Leeds drug dealer with shark killing gun and bullets jailed for ten years

A drug dealer who had a gun used by divers to kill sharks along with more than 20 bullets has been jailed for ten years.

Wednesday, 23rd October 2019, 6:00 am
Updated Sunday, 27th October 2019, 11:00 am
David Hammill

David Hammill had the 'bang stick' firearm in his BMW when he was stopped by police on Pepper Road in Hunslet on suspicion of having no insurance, Leeds Crown Court heard.

Police investigated and 22 bullets and drugs with a street value of around £10,000 were found in a number of cars parked near Hammill's home on Cambrian Terrace, Beeston.

Police didn't know what the 185mm long bang stick was and sent it to the Royal Armouries museum in Leeds for analysis.

Experts confirmed it was a working firearm, which is used at the end of a spear or pole by divers and is fired when in direct contact with the target.

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Michael Morley, prosecuting, said when police stopped 43-year-old Hammill on April 8, he said he thought he had some proof he was insured on his mobile phone in his car.

An officer went to Hammill's BMW to get the phone and spotted an axe in the door pocket.

Hammill was arrested and police then saw the bang stick in the centre console of the BMW.

Police searched a Vauxhall Insignia parked near Hammill's home address and found 20 bullets in a box in the boot.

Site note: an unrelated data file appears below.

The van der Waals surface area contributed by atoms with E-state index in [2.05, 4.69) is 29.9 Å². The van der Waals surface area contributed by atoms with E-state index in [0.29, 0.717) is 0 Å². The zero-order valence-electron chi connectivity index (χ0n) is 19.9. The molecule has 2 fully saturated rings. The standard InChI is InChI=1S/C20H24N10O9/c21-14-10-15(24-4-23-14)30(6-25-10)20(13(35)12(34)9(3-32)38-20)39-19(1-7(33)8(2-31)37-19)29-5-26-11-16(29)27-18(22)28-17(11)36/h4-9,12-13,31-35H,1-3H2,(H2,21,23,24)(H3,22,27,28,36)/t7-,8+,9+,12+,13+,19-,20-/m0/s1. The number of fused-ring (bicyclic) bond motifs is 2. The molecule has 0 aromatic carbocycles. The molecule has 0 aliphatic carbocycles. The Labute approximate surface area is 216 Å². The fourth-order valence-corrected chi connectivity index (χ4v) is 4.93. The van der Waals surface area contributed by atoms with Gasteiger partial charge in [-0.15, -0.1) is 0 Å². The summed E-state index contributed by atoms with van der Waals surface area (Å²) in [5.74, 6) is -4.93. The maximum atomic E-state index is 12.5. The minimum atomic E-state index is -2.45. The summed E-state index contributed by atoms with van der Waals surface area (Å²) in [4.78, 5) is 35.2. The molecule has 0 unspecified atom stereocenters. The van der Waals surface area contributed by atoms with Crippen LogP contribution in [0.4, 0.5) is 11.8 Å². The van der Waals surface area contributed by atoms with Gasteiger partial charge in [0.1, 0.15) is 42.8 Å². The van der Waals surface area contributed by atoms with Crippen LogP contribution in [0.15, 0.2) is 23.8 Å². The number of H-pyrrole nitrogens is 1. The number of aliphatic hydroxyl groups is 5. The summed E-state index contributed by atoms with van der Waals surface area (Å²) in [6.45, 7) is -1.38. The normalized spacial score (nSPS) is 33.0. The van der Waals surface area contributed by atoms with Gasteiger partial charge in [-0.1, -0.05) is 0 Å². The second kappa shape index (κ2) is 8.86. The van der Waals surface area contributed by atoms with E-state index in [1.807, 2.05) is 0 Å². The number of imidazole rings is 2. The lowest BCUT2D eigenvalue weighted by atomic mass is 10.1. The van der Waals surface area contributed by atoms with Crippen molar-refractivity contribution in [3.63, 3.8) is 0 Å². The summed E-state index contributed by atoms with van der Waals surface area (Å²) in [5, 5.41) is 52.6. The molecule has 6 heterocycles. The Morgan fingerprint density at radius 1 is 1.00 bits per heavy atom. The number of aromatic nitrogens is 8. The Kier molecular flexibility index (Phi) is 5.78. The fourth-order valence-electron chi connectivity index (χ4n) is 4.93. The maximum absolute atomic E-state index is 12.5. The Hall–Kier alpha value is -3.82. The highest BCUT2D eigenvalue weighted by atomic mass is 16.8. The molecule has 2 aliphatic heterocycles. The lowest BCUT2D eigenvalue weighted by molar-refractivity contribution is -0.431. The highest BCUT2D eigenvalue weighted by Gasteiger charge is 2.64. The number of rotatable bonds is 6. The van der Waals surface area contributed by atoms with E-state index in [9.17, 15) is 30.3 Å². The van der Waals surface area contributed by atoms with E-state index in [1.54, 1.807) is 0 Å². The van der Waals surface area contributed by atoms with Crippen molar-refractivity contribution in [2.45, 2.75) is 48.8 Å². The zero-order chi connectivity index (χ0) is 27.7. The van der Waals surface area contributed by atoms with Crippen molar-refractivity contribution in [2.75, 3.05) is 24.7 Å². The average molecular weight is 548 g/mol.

They also found a bag in the Insignia containing heroin with a street value of £5,350, cocaine worth around £585, crack cocaine worth around £1,830 and cannabis worth around £450.

Skunk cannabis worth around £1,800 was found in a Mercedes car along with a single bullet.

One bullet was found in an Audi.

Some of the bullets were .38 calibre and all were capable of being fired by the bang stick.

Mr Morley said: "While it (the bang stick) might normally be used for underwater predators, it could just as easily be used by holding it against the body of a human being to discharge the cartridge."

Hammill admitted possession of a prohibited weapon, two charges of possessing ammunition without a certificate, three charges of possessing class A drugs with intent to supply and four charges of possessing class B drugs with intent to supply.

He has 11 previous convictions for 22 offences including assaulting a police constable, possessing cannabis with intent to supply, production of cannabis and criminal damage.

Mark Foley, mitigating, said Hammill has a hereditary heart condition and has suffered six heart attacks.

Mr Foley said Hammill was trading cars at the time of his arrest, adding: "His explanation has been that he had involvement with others who were engaged in supplying class A drugs and he allowed them to use his vehicles.

"He recognises he played a role. He was vaguely aware he had seen bullets and ammunition."

Mr Foley said Hammill had been asked to look after the bang stick and was not aware it was classed as a firearm.

Jailing Hammill for ten years, Judge Andrew Stubbs QC told him: "I'm sure that this weapon was used by you in connection with your drug dealing.

"I conclude it was not used to scare as anyone looking at it would not know what it was.

"It can only be to inflict serious injury should the need arise."

After the sentencing hearing, Detective Inspector Alan Burns, of Leeds District CID, said: “Guns and ammunition have only one deadly purpose in the hands of criminals and our communities are much safer with those who possess them taken off the streets.

“Hammill was someone heavily involved in the organised supply of heroin, cocaine and cannabis and was clearly carrying this firearm as part of that criminal trade, which causes so much harm to individual users, their families and the wider community.

“We hope the significant sentence that he has received will serve as a warning to others who involve themselves in gun and drug crime about the serious penalties they will face.”